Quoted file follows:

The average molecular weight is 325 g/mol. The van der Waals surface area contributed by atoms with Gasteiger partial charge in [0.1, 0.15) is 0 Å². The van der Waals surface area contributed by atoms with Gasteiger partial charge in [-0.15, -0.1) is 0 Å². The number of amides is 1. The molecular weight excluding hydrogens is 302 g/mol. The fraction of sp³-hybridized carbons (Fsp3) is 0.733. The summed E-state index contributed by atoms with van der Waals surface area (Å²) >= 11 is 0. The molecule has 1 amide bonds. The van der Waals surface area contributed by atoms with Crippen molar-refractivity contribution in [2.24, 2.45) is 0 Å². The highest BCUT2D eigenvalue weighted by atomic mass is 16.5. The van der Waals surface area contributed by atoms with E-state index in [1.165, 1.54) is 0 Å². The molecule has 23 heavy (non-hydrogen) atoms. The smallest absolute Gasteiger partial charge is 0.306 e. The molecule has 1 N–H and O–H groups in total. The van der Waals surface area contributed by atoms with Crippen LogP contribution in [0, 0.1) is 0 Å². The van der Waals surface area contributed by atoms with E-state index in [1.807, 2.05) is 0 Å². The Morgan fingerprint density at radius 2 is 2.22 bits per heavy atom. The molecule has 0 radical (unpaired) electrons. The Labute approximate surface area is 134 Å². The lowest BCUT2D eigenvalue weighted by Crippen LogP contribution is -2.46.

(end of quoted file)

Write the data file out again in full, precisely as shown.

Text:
The average molecular weight is 325 g/mol. The van der Waals surface area contributed by atoms with Gasteiger partial charge in [0.1, 0.15) is 0 Å². The van der Waals surface area contributed by atoms with Gasteiger partial charge in [-0.15, -0.1) is 0 Å². The number of amides is 1. The molecular weight excluding hydrogens is 302 g/mol. The fraction of sp³-hybridized carbons (Fsp3) is 0.733. The summed E-state index contributed by atoms with van der Waals surface area (Å²) >= 11 is 0. The molecule has 1 amide bonds. The van der Waals surface area contributed by atoms with Crippen molar-refractivity contribution in [2.24, 2.45) is 0 Å². The highest BCUT2D eigenvalue weighted by atomic mass is 16.5. The van der Waals surface area contributed by atoms with E-state index in [1.165, 1.54) is 0 Å². The molecule has 23 heavy (non-hydrogen) atoms. The smallest absolute Gasteiger partial charge is 0.306 e. The molecule has 1 N–H and O–H groups in total. The van der Waals surface area contributed by atoms with Crippen LogP contribution in [0, 0.1) is 0 Å². The van der Waals surface area contributed by atoms with E-state index in [1.807, 2.05) is 0 Å². The Morgan fingerprint density at radius 2 is 2.22 bits per heavy atom. The molecule has 0 radical (unpaired) electrons. The Labute approximate surface area is 134 Å². The lowest BCUT2D eigenvalue weighted by Crippen LogP contribution is -2.46.